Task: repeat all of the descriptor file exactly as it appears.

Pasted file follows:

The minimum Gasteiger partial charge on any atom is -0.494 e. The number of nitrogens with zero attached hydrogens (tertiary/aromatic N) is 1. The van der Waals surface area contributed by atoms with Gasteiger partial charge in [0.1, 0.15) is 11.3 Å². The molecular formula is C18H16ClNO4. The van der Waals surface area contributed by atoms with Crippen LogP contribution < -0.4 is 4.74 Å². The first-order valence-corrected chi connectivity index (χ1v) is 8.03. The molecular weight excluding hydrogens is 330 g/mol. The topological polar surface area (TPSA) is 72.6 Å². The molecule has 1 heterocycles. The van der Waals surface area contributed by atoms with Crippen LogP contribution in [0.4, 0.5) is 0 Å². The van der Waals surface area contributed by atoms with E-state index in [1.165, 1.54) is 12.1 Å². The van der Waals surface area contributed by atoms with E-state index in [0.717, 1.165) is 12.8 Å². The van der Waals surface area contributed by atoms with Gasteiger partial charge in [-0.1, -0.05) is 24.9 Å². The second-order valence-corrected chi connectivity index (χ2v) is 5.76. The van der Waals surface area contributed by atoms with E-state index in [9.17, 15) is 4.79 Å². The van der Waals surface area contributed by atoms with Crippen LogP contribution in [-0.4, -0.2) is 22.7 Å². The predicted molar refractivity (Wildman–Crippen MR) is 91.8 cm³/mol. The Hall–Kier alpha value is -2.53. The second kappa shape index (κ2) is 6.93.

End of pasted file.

The minimum Gasteiger partial charge on any atom is -0.494 e. The number of nitrogens with zero attached hydrogens (tertiary/aromatic N) is 1. The van der Waals surface area contributed by atoms with Gasteiger partial charge in [0.1, 0.15) is 11.3 Å². The molecular formula is C18H16ClNO4. The van der Waals surface area contributed by atoms with Crippen LogP contribution < -0.4 is 4.74 Å². The first-order valence-corrected chi connectivity index (χ1v) is 8.03. The molecular weight excluding hydrogens is 330 g/mol. The topological polar surface area (TPSA) is 72.6 Å². The molecule has 1 heterocycles. The van der Waals surface area contributed by atoms with Crippen LogP contribution in [0.4, 0.5) is 0 Å². The van der Waals surface area contributed by atoms with E-state index in [1.165, 1.54) is 12.1 Å². The van der Waals surface area contributed by atoms with E-state index in [0.717, 1.165) is 12.8 Å². The van der Waals surface area contributed by atoms with Gasteiger partial charge in [-0.1, -0.05) is 24.9 Å². The second-order valence-corrected chi connectivity index (χ2v) is 5.76. The van der Waals surface area contributed by atoms with E-state index in [9.17, 15) is 4.79 Å². The van der Waals surface area contributed by atoms with Crippen LogP contribution in [-0.4, -0.2) is 22.7 Å². The predicted molar refractivity (Wildman–Crippen MR) is 91.8 cm³/mol. The Hall–Kier alpha value is -2.53. The second kappa shape index (κ2) is 6.93.